Still No Clear Path for Integrating ‘Sons of Iraq’ into Iraqi Government

Still No Clear Path for Integrating ‘Sons of Iraq’ into Iraqi Government

BAGHDAD -- In a recent investigative hearing at the Central Criminal Court of Iraq (CCCI) in Baghdad, a detainee held by the U.S.-led Multi-National Force-Iraq (MNF-I) gave his version of the events leading up to his detention in a village in al-Anbar province, and his subsequent transfer to the Iraqi court for possible prosecution. The detainee, clad in a standard-issue bright yellow jumpsuit, explained that the weapons caches found on and next to his property were part of an elaborate set-up arising out of a feud with a neighboring family.

According to the detainee, he was not involved in insurgent activity and had no knowledge of the existence of the weapons caches. He further claimed that members of the local Awakening Council, known to Iraqis as a sahwa, were cooperating with U.S. forces, had taken part in the raid of his house, and had planted the weapons to implicate his family. He went on to state that the bad blood between the two families had arisen when his uncle, a former member of the sahwa, had attempted to break off and found his own such group.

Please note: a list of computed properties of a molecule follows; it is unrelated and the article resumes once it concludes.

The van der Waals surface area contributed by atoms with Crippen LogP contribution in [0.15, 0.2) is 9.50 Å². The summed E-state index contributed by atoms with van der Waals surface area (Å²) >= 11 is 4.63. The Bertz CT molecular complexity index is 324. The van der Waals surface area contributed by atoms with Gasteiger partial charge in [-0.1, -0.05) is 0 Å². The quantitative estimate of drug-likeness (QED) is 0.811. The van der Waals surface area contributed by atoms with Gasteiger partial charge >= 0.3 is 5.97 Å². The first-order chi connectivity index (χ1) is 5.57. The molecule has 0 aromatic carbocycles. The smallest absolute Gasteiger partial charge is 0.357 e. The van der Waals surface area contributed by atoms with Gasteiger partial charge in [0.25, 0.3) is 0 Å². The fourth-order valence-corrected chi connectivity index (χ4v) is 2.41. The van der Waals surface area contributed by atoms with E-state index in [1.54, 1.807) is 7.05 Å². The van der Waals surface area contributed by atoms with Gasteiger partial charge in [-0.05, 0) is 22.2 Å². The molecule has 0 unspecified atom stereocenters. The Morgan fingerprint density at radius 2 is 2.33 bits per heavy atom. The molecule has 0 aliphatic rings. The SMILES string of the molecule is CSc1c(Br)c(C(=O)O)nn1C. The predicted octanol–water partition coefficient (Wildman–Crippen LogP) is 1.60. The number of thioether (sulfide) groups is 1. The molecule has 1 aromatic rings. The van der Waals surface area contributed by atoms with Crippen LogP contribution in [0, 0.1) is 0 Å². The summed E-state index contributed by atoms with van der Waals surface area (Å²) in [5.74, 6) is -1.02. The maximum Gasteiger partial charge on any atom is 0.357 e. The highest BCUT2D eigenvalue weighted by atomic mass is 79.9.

As an observer of the investigative hearing, I had no way of judging the veracity of this particular detainee's exculpatory account of events or the weight of the evidence against him. However, the accusations he levied against the sahwa cast light on the fact that American soldiers navigating the complex terrain of Iraqi tribes, families, and feuds will inevitably alienate portions of the civilian population and be obliged to cooperate with groups engaged in activities that will undermine confidence in the U.S. military or instigate violence against it. While these local alliances have had a significant impact on the security situation in areas once ravaged by the Sunni insurgency, the United States must now take advantage of the present opportunity to ensure that the government of Iraq implements concrete measures to formalize the relationship of the sahwat to the central government. Absent such concerted action, the recent spike of violent insurgent operations directed at the sahwat could herald the collapse of the fragile security gains of the past two years.

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